A fast-paced winter storm referred to as a “Saskatchewan screamer” is expected to whip up parts of the Northern Plains, Midwest, Southeast and Tennessee Valley. The storm system, which originates from the Canadian province of Saskatchewan, is set to begin Thursday night and last all weekend, possibly even early next week.
The incoming weather system is expected to move through a series of actions, according to AccuWeather’s chief meteorologist Jonathan Porter. The Northern Plains and Upper Midwest are first in the expected tracks of the storm, with several inches of snow expected to fall overnight Thursday and Friday morning.
Sections of Minnesota, North and South Dakota, Iowa and Illinois are under warnings of winter storms that begin late Thursday night. Mottled, windy winds and gusts of up to 40 mph are possible, according to the National Weather Service forecast. In South Dakota, gusts could reach up to 60 mph, the NWS said.
Areas north of Fargo, North Dakota, and south of Des Moines, Iowa, could look up to a foot of snow, while other parts of North Dakota, Illinois and Missouri risk looking up to six inches, Porter said. Areas of Minnesota and North and South Dakota could see up to 10 inches of accumulated snow.
“Difficult driving conditions are likely throughout this region as the roads become snow-covered,” the NWS said. “Significance will also be greatly reduced in heavy snowfalls with speeds of up to 1” / hour and during periods of strong winds. “
The storm will then find its way south and move as far as southeastern Oklahoma and Arkansas before turning toward Tennessee, Porter said. Parts of Arkansas, Missouri, Tennessee, South Carolina, North Carolina and Georgia are under winter storm guards over the weekend.
With the incoming storm system, Nashville may end up with more accumulated snow so far this winter season than both Milwaukee and Chicago. “It’s pretty impressive,” Porter said.
Meanwhile, Atlanta, which has not seen snow for the past four years, could potentially be affected by the winter storm, which begins Saturday and Sunday, Porter said. Men NWS said it was too early to say how much and what kind of precipitation the area could see.
“What we do know in the Atlanta area is that even a little bit of snow or ice can cause a big impact,” he said. “There are fewer plows, people are less experienced in handling and driving in snow in these areas. So we have rung the alarm bells about Atlanta.”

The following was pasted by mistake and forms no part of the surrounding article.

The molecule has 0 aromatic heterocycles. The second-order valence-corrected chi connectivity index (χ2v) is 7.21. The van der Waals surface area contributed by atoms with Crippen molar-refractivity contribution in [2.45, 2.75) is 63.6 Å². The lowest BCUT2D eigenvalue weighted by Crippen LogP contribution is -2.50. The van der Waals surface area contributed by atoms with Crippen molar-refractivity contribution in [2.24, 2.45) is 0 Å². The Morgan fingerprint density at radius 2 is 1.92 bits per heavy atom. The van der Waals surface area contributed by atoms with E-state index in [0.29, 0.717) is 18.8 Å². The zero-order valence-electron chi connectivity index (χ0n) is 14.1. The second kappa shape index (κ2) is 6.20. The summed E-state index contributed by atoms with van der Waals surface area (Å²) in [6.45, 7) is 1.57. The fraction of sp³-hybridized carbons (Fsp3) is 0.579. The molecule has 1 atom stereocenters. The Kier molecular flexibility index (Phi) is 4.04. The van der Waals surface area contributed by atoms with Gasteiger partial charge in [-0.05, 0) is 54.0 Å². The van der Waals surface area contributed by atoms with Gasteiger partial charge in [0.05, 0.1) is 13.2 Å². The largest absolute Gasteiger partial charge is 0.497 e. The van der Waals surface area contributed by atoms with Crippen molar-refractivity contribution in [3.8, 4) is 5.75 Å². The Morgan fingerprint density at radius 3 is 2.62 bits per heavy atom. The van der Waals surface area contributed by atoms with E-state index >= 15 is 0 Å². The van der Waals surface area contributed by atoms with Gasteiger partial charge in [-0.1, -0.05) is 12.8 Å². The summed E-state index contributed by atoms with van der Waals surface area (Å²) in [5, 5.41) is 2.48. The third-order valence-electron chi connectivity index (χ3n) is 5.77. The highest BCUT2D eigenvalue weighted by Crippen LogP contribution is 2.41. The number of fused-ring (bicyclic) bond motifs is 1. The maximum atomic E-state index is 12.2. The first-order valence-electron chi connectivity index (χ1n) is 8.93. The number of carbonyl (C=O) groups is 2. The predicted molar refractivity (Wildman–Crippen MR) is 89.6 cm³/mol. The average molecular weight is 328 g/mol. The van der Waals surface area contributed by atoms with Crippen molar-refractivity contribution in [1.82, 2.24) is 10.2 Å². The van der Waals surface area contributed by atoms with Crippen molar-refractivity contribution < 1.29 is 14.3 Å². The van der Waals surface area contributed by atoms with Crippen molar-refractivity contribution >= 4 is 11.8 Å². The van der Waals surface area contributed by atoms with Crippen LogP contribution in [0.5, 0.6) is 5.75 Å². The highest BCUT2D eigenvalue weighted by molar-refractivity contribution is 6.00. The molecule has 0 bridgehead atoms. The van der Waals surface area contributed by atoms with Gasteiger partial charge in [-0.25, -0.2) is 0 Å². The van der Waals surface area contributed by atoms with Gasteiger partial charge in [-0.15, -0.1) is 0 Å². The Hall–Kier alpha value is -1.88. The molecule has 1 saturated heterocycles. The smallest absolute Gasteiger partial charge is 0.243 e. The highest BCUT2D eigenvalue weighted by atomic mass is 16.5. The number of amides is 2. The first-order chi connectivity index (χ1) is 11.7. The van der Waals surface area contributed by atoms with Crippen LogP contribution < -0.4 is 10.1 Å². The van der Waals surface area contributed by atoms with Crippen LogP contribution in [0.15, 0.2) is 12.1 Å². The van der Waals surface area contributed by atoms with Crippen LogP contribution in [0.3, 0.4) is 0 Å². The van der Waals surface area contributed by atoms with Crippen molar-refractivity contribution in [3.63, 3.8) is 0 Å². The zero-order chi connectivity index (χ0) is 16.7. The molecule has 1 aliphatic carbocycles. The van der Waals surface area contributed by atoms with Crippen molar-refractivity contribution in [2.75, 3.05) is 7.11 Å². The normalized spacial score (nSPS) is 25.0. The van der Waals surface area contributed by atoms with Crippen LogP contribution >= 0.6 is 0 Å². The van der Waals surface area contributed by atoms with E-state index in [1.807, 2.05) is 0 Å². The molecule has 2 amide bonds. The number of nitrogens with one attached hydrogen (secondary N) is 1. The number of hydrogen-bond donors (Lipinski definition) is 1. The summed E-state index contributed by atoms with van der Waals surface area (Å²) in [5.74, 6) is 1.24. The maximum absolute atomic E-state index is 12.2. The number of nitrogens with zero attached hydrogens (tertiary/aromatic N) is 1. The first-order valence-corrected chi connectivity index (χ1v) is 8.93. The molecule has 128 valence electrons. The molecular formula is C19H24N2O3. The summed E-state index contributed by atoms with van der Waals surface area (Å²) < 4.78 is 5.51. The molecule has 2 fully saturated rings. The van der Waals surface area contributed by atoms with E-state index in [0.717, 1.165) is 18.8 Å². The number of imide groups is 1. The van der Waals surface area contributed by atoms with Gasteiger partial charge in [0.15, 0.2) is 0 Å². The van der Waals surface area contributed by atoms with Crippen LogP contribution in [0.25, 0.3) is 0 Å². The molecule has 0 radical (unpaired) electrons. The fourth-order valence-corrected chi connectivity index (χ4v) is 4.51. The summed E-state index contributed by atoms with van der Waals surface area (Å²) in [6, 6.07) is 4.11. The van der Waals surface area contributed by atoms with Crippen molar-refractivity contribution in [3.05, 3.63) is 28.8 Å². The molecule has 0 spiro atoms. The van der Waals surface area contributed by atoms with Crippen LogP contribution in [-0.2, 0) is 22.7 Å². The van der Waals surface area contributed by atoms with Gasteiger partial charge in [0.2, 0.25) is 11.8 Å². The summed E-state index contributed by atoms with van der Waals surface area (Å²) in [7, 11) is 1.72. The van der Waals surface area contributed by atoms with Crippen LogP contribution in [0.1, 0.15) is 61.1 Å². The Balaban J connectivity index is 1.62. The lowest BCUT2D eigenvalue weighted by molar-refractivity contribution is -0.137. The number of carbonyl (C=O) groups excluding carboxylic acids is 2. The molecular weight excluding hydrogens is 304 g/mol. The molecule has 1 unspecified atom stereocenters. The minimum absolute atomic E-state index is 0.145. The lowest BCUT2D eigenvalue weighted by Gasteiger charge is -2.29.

He also warned that ice could cover the Ohio and Tennessee valleys into western Virginia and stay for many hours.
“We’re going to talk about a very significant ice storm,” Porter said. “Cold air right near the ground, locked inside across parts of the Carolinas. The inner parts of the Carolinas are a recipe for rain to freeze on contact with cold surfaces.”
Significant wood damage with possible widespread power outages is possible in icy areas, he said.
Then the storm is expected to whip to the northeast with intense cold winds. Porter said snow and cold rain are possible for major cities like New York City, Philadelphia, Baltimore and Washington, DC, Saturday night to Monday.
The winter storm comes at a time when some areas need rainfall. According to meteorologist Stephanie Abrams of the Weather Channel, Des Moines is 8.6 inches below its average snowfall.
“We will potentially wipe out our entire deficit with this one system,” Abrams told CBS News.
But elsewhere, including Washington, DC, Virginia and Maryland, another storm awaits just a week after the last. Porter says these states in particular have been in an active storm track this winter as they set the boundary between much cooler air from the north.
“It’s a recipe for storms when you have those kinds of differences in the air masses,” he said.
Porter advises anyone heading into the winter storm to get ready for it now by rearranging travel plans and making sure important things like food and recipes are ready in the event of a power outage.
“Small changes in the storm track can have a big impact on how much snow or ice falls in different areas, so it’s a good idea to keep up to date with our updated forecasts,” he said. “It’s going to be very important to prepare.”